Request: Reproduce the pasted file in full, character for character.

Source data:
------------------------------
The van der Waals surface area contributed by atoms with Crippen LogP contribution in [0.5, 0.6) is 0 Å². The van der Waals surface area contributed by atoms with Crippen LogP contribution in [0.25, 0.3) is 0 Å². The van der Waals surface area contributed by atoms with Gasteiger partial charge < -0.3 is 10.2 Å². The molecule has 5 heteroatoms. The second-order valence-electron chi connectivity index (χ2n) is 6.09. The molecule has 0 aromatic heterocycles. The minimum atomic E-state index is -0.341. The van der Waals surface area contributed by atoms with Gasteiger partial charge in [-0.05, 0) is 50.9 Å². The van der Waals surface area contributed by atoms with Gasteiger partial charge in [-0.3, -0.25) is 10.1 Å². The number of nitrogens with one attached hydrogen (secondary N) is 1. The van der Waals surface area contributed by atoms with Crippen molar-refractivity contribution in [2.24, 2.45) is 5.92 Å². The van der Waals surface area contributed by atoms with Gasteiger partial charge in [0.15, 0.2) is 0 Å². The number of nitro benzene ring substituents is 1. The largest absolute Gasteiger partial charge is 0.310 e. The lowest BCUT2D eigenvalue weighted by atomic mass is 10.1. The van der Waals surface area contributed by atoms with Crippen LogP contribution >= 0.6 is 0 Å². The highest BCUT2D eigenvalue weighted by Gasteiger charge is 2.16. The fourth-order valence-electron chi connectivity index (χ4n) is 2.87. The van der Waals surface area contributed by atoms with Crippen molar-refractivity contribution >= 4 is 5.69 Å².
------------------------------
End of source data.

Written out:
The van der Waals surface area contributed by atoms with Crippen LogP contribution in [0.5, 0.6) is 0 Å². The van der Waals surface area contributed by atoms with Crippen LogP contribution in [0.25, 0.3) is 0 Å². The van der Waals surface area contributed by atoms with Gasteiger partial charge < -0.3 is 10.2 Å². The molecule has 5 heteroatoms. The second-order valence-electron chi connectivity index (χ2n) is 6.09. The molecule has 0 aromatic heterocycles. The minimum atomic E-state index is -0.341. The van der Waals surface area contributed by atoms with Gasteiger partial charge in [-0.05, 0) is 50.9 Å². The van der Waals surface area contributed by atoms with Gasteiger partial charge in [-0.3, -0.25) is 10.1 Å². The number of nitrogens with one attached hydrogen (secondary N) is 1. The van der Waals surface area contributed by atoms with Crippen molar-refractivity contribution in [2.24, 2.45) is 5.92 Å². The van der Waals surface area contributed by atoms with Gasteiger partial charge in [0.15, 0.2) is 0 Å². The number of nitro benzene ring substituents is 1. The largest absolute Gasteiger partial charge is 0.310 e. The lowest BCUT2D eigenvalue weighted by atomic mass is 10.1. The van der Waals surface area contributed by atoms with Crippen LogP contribution >= 0.6 is 0 Å². The highest BCUT2D eigenvalue weighted by Gasteiger charge is 2.16. The fourth-order valence-electron chi connectivity index (χ4n) is 2.87. The van der Waals surface area contributed by atoms with Crippen molar-refractivity contribution >= 4 is 5.69 Å².